Showing posts from June, 2010

CSRF flaws that pack a punch

Note: These findings were responsibly disclosed and vendor updates have been issued.
See the eBbox Platform advisory here and the Snare advisory here.

A year after DEFCON 17, cross-site request forgery (still one of my favorite bugs) continues to present itself in some mighty interesting places.
I've already talked about it in the likes of wireless routers, UPS units, and a variety of web apps.
But it gets more sketchy when the vulnerable application gives up the keys to the castle via CSRF.
I don't mean just admin rights to the app, I mean compromise leading to control of the OS or platform itself.
Before I go into detail please know that both vendors in question responded instantly, provided fix time-lines, and met them precisely with corrective updates.
Two cases in point, keeping in mind that CSRF is often referred to as the one-click attack.
First, eBox Platform.
eBox Platform describes itself as a catchall that can act as a Gateway, Infrastructure Manager, Unified Threat Manager,…

ADMIN Magazine article: Splendid Splunk

Approximately twice a year I write for Linux Magazine; I've covered nUbuntu, Adeona, and Security Visualization in previous articles.
When the editor asked me to participate in a system administration special edition I was intrigued as the edition was to be OS agnostic and include Linux, Windows, OpenSolaris, and others.
I didn't have to think for more than a minute to come up with a good security topic for system administrators.
Any of you readers work in hybrid operating environments where you're inevitably challenged to unify event monitoring and correlation with disparate systems?
I for one can answer that question in teh affirmative and am always seeking ways to answer that challenge.
Merging security and operational mindsets is essential when unifying events in hybrid environments and I have found Splunk to be incredibly useful as part of the effort.
Note: I wrote this article with no influence or feedback from Splunk (they'll learn of it here too) to avoid bias.

Book Review: ModSecurity Handbook

In January I reviewed Magnus Mischel's ModSecurity 2.5.
While Magnus' work is admirable, I'd be remiss in my duties were I not to review Ivan Ristic's ModSecurity Handbook.
Published as the inaugural offering from Ristic's own Feisty Duck publishing, the ModSecurity Handbook is an important read for ModSecurity fans and new users alike. Need I remind you, Ristic developed ModSecurity, the original web application firewall, in 2002 and remains involved in the project to this day.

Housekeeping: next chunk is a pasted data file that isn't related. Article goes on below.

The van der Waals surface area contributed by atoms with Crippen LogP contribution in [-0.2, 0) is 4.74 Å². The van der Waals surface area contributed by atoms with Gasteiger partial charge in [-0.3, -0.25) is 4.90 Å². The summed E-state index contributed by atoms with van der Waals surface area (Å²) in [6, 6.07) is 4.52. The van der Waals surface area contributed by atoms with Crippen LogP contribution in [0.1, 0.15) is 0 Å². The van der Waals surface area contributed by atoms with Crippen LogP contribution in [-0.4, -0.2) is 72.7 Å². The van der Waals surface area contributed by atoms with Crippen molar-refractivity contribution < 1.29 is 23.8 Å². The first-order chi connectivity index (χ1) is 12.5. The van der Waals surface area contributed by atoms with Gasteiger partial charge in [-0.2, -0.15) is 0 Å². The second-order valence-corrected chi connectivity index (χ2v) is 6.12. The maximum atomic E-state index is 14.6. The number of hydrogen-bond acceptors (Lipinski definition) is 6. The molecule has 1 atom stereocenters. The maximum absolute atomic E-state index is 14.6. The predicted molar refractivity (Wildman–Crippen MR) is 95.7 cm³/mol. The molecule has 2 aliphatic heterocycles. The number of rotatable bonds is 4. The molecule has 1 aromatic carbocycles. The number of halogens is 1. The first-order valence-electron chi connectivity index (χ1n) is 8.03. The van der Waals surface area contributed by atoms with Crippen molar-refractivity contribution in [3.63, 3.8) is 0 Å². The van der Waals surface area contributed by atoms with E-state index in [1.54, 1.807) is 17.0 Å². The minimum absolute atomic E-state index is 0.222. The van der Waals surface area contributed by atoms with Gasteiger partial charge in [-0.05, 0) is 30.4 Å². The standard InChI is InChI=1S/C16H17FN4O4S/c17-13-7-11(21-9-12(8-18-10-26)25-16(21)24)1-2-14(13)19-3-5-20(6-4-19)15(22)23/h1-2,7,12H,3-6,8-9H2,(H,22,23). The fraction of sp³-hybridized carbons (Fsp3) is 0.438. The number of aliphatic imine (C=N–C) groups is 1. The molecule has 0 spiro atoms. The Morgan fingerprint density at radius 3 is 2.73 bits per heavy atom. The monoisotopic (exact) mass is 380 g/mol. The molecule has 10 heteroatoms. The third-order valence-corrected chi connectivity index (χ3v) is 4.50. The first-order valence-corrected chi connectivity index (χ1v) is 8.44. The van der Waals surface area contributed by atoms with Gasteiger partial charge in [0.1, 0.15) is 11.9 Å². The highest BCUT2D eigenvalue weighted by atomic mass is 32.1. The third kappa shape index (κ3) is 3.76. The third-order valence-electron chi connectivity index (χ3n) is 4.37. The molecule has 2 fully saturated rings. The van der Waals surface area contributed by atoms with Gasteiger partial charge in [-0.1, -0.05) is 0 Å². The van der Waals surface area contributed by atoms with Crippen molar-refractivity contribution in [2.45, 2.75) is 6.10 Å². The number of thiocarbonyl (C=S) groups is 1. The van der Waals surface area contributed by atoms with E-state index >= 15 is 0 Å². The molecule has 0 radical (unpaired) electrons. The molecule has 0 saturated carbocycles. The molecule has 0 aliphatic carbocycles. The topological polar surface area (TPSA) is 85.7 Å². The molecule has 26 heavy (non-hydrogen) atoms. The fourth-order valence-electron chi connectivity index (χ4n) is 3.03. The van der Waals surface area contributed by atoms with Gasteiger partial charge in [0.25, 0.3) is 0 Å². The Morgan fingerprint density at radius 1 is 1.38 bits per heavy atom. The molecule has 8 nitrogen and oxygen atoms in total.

This book is a living entity as it is continually updated digitally; your purchase includes 1 year of digital updates. Ristic also wants to know what you think and will incorporate updates and feedback if relevant.

While the ModSecurity Handbook covers v2.5 and beyond, Ristic's is "the only ModSecurity book on the market that provides comprehensive coverage of all features, including those features that are only available in the development repository."
ModSecurity Handbook offer…

Web Security Tools²: skipfish and iScanner

June's toolsmith in the ISSA Journal covers skipfish and iScanner.

Skipfish and iScanner, albeit quite different, are both definite additions for your toolkits.
Reduction of web application security flaws as well as the identification and removal of obfuscated malcode are important ongoing processes as part of your proactive and reactive defensive measures.

Skipfish is an “active web application security reconnaissance tool that prepares an interactive sitemap for the targeted site by carrying out a recursive crawl and dictionary-based probes.”

iScanner is a Ruby-based tool that “detects and removes malicious code and webpages malware from your website with automated ease. iScanner will not only show you the infected files from your server but it’s also able to clean these files by removing the malware code from the infected files.”

The article awaits your review here. | digg | Submit to Slashdot

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